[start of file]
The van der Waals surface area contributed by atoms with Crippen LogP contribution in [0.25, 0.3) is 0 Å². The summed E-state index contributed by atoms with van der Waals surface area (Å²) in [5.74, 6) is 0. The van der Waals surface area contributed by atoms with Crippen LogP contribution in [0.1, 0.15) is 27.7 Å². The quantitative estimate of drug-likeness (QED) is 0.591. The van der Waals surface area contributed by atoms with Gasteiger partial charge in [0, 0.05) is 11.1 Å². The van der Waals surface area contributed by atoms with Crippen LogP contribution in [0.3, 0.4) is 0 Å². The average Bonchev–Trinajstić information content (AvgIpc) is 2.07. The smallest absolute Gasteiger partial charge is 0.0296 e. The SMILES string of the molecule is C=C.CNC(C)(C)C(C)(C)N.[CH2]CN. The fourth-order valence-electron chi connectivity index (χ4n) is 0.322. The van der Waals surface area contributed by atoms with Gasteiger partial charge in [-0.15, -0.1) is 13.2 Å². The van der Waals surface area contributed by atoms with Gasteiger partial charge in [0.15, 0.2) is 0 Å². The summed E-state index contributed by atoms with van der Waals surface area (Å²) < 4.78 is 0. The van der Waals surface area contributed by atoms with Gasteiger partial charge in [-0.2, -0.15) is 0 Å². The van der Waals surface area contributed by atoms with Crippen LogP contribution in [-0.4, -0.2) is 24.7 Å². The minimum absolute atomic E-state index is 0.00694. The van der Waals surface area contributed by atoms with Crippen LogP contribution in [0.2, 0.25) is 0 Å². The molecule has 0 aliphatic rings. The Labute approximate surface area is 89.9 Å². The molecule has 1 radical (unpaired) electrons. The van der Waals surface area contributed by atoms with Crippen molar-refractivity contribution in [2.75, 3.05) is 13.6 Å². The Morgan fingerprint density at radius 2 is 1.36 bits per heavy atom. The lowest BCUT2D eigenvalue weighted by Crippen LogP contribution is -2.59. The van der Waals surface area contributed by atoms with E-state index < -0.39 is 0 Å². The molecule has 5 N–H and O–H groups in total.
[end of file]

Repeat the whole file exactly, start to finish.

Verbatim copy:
The van der Waals surface area contributed by atoms with Crippen LogP contribution in [0.25, 0.3) is 0 Å². The summed E-state index contributed by atoms with van der Waals surface area (Å²) in [5.74, 6) is 0. The van der Waals surface area contributed by atoms with Crippen LogP contribution in [0.1, 0.15) is 27.7 Å². The quantitative estimate of drug-likeness (QED) is 0.591. The van der Waals surface area contributed by atoms with Gasteiger partial charge in [0, 0.05) is 11.1 Å². The van der Waals surface area contributed by atoms with Crippen LogP contribution in [0.3, 0.4) is 0 Å². The average Bonchev–Trinajstić information content (AvgIpc) is 2.07. The smallest absolute Gasteiger partial charge is 0.0296 e. The SMILES string of the molecule is C=C.CNC(C)(C)C(C)(C)N.[CH2]CN. The fourth-order valence-electron chi connectivity index (χ4n) is 0.322. The van der Waals surface area contributed by atoms with Gasteiger partial charge in [-0.15, -0.1) is 13.2 Å². The van der Waals surface area contributed by atoms with Gasteiger partial charge in [0.15, 0.2) is 0 Å². The summed E-state index contributed by atoms with van der Waals surface area (Å²) < 4.78 is 0. The van der Waals surface area contributed by atoms with Gasteiger partial charge in [-0.2, -0.15) is 0 Å². The van der Waals surface area contributed by atoms with Crippen LogP contribution in [-0.4, -0.2) is 24.7 Å². The minimum absolute atomic E-state index is 0.00694. The van der Waals surface area contributed by atoms with Crippen LogP contribution in [0.2, 0.25) is 0 Å². The molecule has 0 aliphatic rings. The Labute approximate surface area is 89.9 Å². The molecule has 1 radical (unpaired) electrons. The van der Waals surface area contributed by atoms with Crippen molar-refractivity contribution in [2.75, 3.05) is 13.6 Å². The Morgan fingerprint density at radius 2 is 1.36 bits per heavy atom. The lowest BCUT2D eigenvalue weighted by Crippen LogP contribution is -2.59. The van der Waals surface area contributed by atoms with E-state index < -0.39 is 0 Å². The molecule has 5 N–H and O–H groups in total.